Overview

I love Tetris! Nothing could compare with the satisfaction I get from clearing a line after another. So in this guide, we are going to build a handheld game that plays not only Tetris, but Snake and more!

Menu

When the Tiny Tetris is first turned on, you can use the left/right buttons to select between Tetris, Snake, and the Paint program, then press the center button to enter the program. Once you're inside a program, you can switch to the previous/next one by holding down the center button and press the brightness adjustment buttons on the left side.

Brightness Adjust

Tetris

  • Up - Rotate
  • Left/Right/Down - Move to left/right/down
  • Center - Drop

Snake

  • Left/Right/Up/Down - Change direction
  • Center - N/A

Paint

  • Left/Right/Up/Down - Move cursor
  • Center - Draw/Clear dot
  • Hold center for 3s - Clear canvas

Parts & Tools

Parts

  • 7 x 10kΩ Through Hole Resistors
  • 5 x M2x5/6mm Flat Socket Head Cap Screw
  • 8 x Neodymium Magnets 1/4 x 1/16 Inch

3D Printing

The enclosure is designed in SolidWorks, and printed on a Makerbot Replicator 2 but will fit in nearly any small 3D printer bed. Customize it with your favorite logo!

Makerbot Desktop Print Settings:

  • Infill: 15%
  • Shells: 2
  • Layer Height: 0.10mm
  • Extruder Temperature: 230°C
  • Speed while Extruding: 90 mm/s
  • Speed while Traveling: 150mm/s
  • With raft but no support

Circuit Diagram

Bottom

This first circuit diagram contains all parts mounted on the bottom half of enclosure. The JST connector on the PowerBoost 500 Charger goes to the LiPo battery, which is not shown in the picture. The four wires that connect to the 16x8 LED Matrix Backpack are the only ones that connect between the bottom and top half of the enclosure.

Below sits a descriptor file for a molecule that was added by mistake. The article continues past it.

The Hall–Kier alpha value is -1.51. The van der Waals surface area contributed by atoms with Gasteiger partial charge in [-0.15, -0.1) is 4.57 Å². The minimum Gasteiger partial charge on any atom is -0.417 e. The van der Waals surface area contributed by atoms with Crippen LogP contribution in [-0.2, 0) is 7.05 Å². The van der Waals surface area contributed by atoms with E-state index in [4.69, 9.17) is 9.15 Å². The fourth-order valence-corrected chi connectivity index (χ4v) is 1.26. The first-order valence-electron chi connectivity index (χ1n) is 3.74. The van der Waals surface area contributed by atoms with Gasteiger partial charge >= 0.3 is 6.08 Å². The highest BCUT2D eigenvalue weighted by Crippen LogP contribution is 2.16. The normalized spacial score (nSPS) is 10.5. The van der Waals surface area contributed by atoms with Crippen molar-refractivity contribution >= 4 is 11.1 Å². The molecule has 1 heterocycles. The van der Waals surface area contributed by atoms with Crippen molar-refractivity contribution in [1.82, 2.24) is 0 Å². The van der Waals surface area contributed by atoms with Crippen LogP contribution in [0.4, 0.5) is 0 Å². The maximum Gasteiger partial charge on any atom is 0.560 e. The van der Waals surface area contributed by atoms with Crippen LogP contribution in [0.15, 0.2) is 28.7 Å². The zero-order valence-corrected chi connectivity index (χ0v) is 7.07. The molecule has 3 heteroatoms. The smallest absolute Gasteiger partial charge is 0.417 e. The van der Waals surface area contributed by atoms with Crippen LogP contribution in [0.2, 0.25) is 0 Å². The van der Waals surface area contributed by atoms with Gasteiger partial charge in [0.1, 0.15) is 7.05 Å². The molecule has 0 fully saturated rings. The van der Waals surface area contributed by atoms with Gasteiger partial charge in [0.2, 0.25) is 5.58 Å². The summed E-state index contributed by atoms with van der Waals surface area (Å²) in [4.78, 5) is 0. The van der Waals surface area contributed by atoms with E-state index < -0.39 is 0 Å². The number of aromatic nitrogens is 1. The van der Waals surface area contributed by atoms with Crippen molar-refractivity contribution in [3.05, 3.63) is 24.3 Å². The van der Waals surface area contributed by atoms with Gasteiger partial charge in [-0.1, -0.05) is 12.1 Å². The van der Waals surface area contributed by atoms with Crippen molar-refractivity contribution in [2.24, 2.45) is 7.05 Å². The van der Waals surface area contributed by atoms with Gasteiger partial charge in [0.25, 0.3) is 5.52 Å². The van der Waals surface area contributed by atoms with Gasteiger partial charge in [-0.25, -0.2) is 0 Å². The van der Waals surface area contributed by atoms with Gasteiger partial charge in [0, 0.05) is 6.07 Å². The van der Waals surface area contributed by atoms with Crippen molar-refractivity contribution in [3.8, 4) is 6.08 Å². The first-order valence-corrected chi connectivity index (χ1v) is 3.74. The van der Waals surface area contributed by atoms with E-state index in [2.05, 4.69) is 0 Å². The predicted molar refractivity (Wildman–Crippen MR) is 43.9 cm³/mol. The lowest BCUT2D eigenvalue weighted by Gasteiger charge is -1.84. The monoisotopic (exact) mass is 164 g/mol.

Top

The second circuit diagram contains everything mounted on the top half of the enclosure. This is a view from the inside of the enclosure, which means that both the LED Matrix Backpack and the joystick are facing away from us. If it seems confusing, the assembly guide on the next page will definitely help you understand better. All seven resistors shown in this circuit diagram have a value of 10kΩ.

At this point, you might be asking why we're wiring the buttons to the LED Matrix Backpack instead of the Pro Trinket. There are a couple good reasons why we're doing this. One is that we don't need to connect so many wires between the top and bottom half of the enclosure, which makes the assembly much easier. But the underlying reason has to do with the HT16K33 chip located on the LED Matrix Backpack. Let me explain more on the next page.

HT16K33 Explained

So what is the HT16K33? It's the name of the chip on the LED Matrix Backpack. 

It's a wonderful chip! Not only is it capable of driving a 16x8 LED Matrix, but reading a pushbutton matrix with a maximum size of 13x3. In fact, this is how HT16K33 is used on the Adafruit Trellis to read the 16 pushbuttons.

The HT16K33 refreshes the LED matrix with a frequency of about 100Hz. In each of the 10ms frame, it first refreshes the display, and then scans the button matrix for the state of every single one of those 13x3=39 buttons. But it's gets more interesting! The HT16K33 does not immediately tell you when any of the buttons is pressed. Instead, it waits for one additional cycle, which is a total of 20ms, to confirm the reading on all the buttons, and store the confirmed readings in its internal registers.